Cal thinks at least some (a large bit of some) of the responsibility for Verity’s low star rating is on her ex-boyfriend. Clearly the ex didn’t try hard enough to know or please Verity. It’s true, Verity does have hangups about her body but it’s equally true her ex-boyfriend is a pig. Cal volunteers to give Verity an assist. All this happens very early on in the piece and the rest of the novella (about 70 pages) is Cal trying to get Verity to stop worrying and thinking and just feel and be in the moment and Verity slowly losing her inhibitions as she begins to trust in her own attractiveness.
I’m so tired of hating myself. I’m so tired of feeling inadequate. And I’m frustrated. And I’m horny. And I think Cal Bailey just offered to have sex with me. I open the door. He is at the bottom of the steps, hands tucked in his pockets, moonlight glinting off his hair. ‘Persuade me,’ I say.
He turns, and my knees wobble just a bit. ‘What?’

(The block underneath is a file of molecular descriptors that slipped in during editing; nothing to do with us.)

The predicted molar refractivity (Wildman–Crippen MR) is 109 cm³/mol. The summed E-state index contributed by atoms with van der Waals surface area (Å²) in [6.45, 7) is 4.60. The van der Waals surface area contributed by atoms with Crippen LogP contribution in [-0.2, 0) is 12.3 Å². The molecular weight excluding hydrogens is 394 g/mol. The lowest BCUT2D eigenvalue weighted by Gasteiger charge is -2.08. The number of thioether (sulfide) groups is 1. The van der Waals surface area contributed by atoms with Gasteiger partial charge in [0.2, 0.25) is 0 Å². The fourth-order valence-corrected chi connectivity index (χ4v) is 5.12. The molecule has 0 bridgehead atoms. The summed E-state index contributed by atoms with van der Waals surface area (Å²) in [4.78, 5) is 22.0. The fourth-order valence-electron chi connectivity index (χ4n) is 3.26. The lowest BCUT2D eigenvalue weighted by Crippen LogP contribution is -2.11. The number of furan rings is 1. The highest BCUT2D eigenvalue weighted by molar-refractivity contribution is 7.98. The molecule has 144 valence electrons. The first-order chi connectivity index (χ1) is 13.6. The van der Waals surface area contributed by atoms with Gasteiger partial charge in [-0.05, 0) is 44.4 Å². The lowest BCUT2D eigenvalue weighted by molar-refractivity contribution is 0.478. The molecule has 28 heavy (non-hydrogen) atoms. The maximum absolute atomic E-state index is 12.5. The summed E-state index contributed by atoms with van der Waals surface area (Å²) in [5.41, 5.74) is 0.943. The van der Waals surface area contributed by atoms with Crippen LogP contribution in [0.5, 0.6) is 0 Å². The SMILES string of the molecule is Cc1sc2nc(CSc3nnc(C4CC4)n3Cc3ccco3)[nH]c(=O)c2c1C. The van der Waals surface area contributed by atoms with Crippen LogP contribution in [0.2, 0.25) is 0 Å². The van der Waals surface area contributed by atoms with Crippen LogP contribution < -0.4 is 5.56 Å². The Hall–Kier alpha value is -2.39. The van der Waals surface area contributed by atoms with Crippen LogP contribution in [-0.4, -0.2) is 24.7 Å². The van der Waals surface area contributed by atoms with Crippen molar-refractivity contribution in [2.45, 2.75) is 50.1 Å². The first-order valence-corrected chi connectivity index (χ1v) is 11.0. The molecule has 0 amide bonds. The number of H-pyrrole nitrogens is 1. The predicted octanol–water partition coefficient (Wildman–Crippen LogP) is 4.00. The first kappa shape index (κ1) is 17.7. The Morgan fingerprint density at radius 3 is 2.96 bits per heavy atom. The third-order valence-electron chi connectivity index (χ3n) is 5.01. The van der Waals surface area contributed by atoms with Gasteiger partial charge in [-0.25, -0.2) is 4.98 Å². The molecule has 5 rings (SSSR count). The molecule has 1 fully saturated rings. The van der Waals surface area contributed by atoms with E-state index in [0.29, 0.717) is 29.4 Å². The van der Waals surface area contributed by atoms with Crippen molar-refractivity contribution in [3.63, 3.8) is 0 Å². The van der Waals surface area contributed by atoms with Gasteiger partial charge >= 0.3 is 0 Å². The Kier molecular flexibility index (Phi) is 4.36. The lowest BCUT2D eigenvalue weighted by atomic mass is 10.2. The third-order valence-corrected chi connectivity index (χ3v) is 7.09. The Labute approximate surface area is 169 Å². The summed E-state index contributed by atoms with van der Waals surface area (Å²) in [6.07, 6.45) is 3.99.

‘Persuade me,’ I say again, before I lose my nerve for the second time. ‘Do whatever it is that you do to get women to go to bed with you.’
‘Usually I just show up,’ he says.
Cal has reasons for his sexual history too and later in the book his “usually I just show up” can be seen as bittersweet rather than cocky – because he thinks he’s got nothing to offer a woman but his body.
Their first try at sex isn’t that successful – because despite Cal being very talented, Verity can’t let go and enjoy it. And also because Verity’s goal is to be more than a 2 – which is perhaps not the best reason to have sex.
It also becomes clear that Cal has feelings for Verity beyond the sexual. It takes Verity a little while to believe him – she starts from a place where no-one could love her because she’s an awkward clumsy oaf with huge hands and feet. And, of course, Cal hasn’t had any girlfriends in the past so I can see why she’d think he was a poor bet for a relationship but a good candidate for teaching her about how her body works. I suppose I have a small issue with the idea of a man being the expert on a woman’s own body but I think in the end Verity (and the narrative) concluded that the “fix” was how Verity saw herself and Cal had only limited input into that. He is very honest with her that not everybody is going to approve of her and if she lived her life that way, she was destined for disappointment.